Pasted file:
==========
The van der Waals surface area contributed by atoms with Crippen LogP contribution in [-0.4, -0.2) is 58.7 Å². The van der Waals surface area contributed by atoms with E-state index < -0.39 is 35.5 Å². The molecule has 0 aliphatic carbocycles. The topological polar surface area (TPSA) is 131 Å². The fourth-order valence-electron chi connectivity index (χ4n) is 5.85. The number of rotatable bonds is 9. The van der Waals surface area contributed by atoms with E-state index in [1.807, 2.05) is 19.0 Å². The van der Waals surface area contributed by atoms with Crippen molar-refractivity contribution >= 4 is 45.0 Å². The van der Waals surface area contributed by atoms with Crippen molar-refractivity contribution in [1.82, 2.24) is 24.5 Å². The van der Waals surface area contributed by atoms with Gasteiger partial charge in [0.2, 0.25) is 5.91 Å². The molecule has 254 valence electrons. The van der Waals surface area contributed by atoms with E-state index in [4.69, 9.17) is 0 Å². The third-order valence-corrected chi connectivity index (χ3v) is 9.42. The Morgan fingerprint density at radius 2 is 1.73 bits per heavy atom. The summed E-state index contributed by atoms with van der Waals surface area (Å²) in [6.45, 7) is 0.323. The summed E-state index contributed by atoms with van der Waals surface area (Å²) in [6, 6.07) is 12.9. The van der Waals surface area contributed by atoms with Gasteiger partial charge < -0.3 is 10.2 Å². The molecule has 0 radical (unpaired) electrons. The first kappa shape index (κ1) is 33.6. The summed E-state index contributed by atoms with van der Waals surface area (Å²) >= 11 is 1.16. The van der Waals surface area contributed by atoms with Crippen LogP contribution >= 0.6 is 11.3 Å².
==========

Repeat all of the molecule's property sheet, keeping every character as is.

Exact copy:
The van der Waals surface area contributed by atoms with Crippen LogP contribution in [-0.4, -0.2) is 58.7 Å². The van der Waals surface area contributed by atoms with E-state index < -0.39 is 35.5 Å². The molecule has 0 aliphatic carbocycles. The topological polar surface area (TPSA) is 131 Å². The fourth-order valence-electron chi connectivity index (χ4n) is 5.85. The number of rotatable bonds is 9. The van der Waals surface area contributed by atoms with E-state index in [1.807, 2.05) is 19.0 Å². The van der Waals surface area contributed by atoms with Crippen molar-refractivity contribution >= 4 is 45.0 Å². The van der Waals surface area contributed by atoms with Crippen molar-refractivity contribution in [1.82, 2.24) is 24.5 Å². The van der Waals surface area contributed by atoms with Gasteiger partial charge in [0.2, 0.25) is 5.91 Å². The molecule has 254 valence electrons. The van der Waals surface area contributed by atoms with E-state index in [4.69, 9.17) is 0 Å². The third-order valence-corrected chi connectivity index (χ3v) is 9.42. The Morgan fingerprint density at radius 2 is 1.73 bits per heavy atom. The summed E-state index contributed by atoms with van der Waals surface area (Å²) in [6.45, 7) is 0.323. The summed E-state index contributed by atoms with van der Waals surface area (Å²) in [6, 6.07) is 12.9. The van der Waals surface area contributed by atoms with Gasteiger partial charge < -0.3 is 10.2 Å². The molecule has 0 radical (unpaired) electrons. The first kappa shape index (κ1) is 33.6. The summed E-state index contributed by atoms with van der Waals surface area (Å²) >= 11 is 1.16. The van der Waals surface area contributed by atoms with Crippen LogP contribution >= 0.6 is 11.3 Å².